Peripheral Neuropathy can manifest itself as abnormal sensations such as burning, tingling, numbness, and pain. Often, patients report feelings of ants crawling on their skin. Treatment can include medications, infra-red light therapy such as Anodyne, and surgical nerve decompression. Dr. Zeetser is one of the few physicians in his area that offers infra-red light therapy.
Although annoying, these sensations typically represent the early stages of diabetic neuropathy. Often times, the condition can progress to a more dangerous form in which sensation to the foot is diminished or completely lost. With loss of protective sensation, the foot is at a higher risk for complications, including open wounds and infections. Coupled with a bony deformity and ill-fitting shoes, this is a recipe for a disaster. When a diabetic with neuropathy cannot feel rubbing inside the shoe, or cannot feel a cut, scrape, burn or other injury, a wound or infection often ensues.
An additional form of nerve dysfunction that occurs in diabetics is autonomic neuropathy. These nerves control the sweat glands in the feet and their loss causes the feet to become dry and cracked, allowing entry portals for fungal and/or bacterial infections.
Besides sensory related damage that occurs to the nerves, diabetics often have damage to the motor function of the lower extremity nerves. These nerves control the fine movements of the muscles in the foot and lead to muscular imbalances between the many separate muscle groups in the foot. This often results in severe contractures and deformities in the foot, including hammertoes, bunions and plantar metatarsal prominences. These are all potential sources of abnormal pressures and can lead to diabetic pressure wounds.
Damage to the arteries leads to decreased blood flow. This, in turn, causes poor healing and spontaneous wounds, which become easily infected leading to an increased incidence of gangrene (followed by some level of amputation).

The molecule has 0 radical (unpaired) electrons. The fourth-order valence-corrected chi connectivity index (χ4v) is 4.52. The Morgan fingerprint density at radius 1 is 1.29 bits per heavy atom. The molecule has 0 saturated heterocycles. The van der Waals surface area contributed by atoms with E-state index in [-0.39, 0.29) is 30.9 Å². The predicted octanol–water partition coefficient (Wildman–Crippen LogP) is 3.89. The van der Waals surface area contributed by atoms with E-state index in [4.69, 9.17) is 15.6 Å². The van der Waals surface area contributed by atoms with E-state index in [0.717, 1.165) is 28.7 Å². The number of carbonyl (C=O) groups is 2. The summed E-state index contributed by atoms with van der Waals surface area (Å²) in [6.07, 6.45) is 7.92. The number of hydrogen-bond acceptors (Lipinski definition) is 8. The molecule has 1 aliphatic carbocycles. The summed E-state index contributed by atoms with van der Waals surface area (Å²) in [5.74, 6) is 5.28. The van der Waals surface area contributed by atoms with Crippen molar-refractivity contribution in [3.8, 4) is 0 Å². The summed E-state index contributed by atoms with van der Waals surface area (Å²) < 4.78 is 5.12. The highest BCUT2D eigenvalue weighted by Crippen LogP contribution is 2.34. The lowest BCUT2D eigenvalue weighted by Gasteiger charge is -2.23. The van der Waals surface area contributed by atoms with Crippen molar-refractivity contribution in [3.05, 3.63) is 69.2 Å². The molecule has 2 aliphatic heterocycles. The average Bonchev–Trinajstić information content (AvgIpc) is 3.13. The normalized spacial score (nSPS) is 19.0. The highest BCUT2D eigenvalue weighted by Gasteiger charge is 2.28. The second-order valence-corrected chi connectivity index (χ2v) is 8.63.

Many times, a vascular surgeon is utilized to perform some form of intervention, whether arterial bypass or angioplasty. Dr. Zeetser works closely with very highly regarded vascular surgeons in the area on these types of complicated cases to achieve the best possible outcomes for his patients.
In general, diabetics are systemically compromised and therefore more prone to infections from a variety of micro-organisms. Fungal infections to the nails and skin are extremely common in diabetic feet and result in destruction and eventual disfigurement of the toenails. Thickened nails result in excessive pressure on the nail bed, causing ingrown toenails, sores beneath the nail, and increased risk of toe infection. The damage caused by the fungus in the skin or nails opens the doorway to a secondary infection by dangerous bacteria.
More often than not, the infection is polymicrobial (multiple types of bacteria) including even the media publicized staph infection - MRSA, making these infections more difficult to treat with traditional antibiotics.
Diabetes remains the #1 cause of lower extremity amputations in the United States, accounting for approximately 80% of the 120,000 non-traumatic amputations annually. Frequently, the first reaction by many physicians is to eliminate a complicated wound by performing a below the knee amputation. This eliminates the wound problems, but creates a life-altering change in the patient's mobility, not to mention new challenges with prosthetic limb use. More unfortunate; however, is the accelerated breakdown of the other foot and often a reduction in lifespan.
Limb salvage is the specialized care that involves preservation of as much of the limb as possible, allowing the patient to retain a functional extremity. Diabetic foot wounds that are typically being treated with below knee amputations often can actually be healed with a partial foot or toe amputation.
Dr. Zeetser is willing to take the time necessary to aggressively manage these complex wounds, using the latest surgical techniques and technologies available. He coordinates his patients' care with other medical specialists, as needed, to provide a "team approach" for the optimal outcome.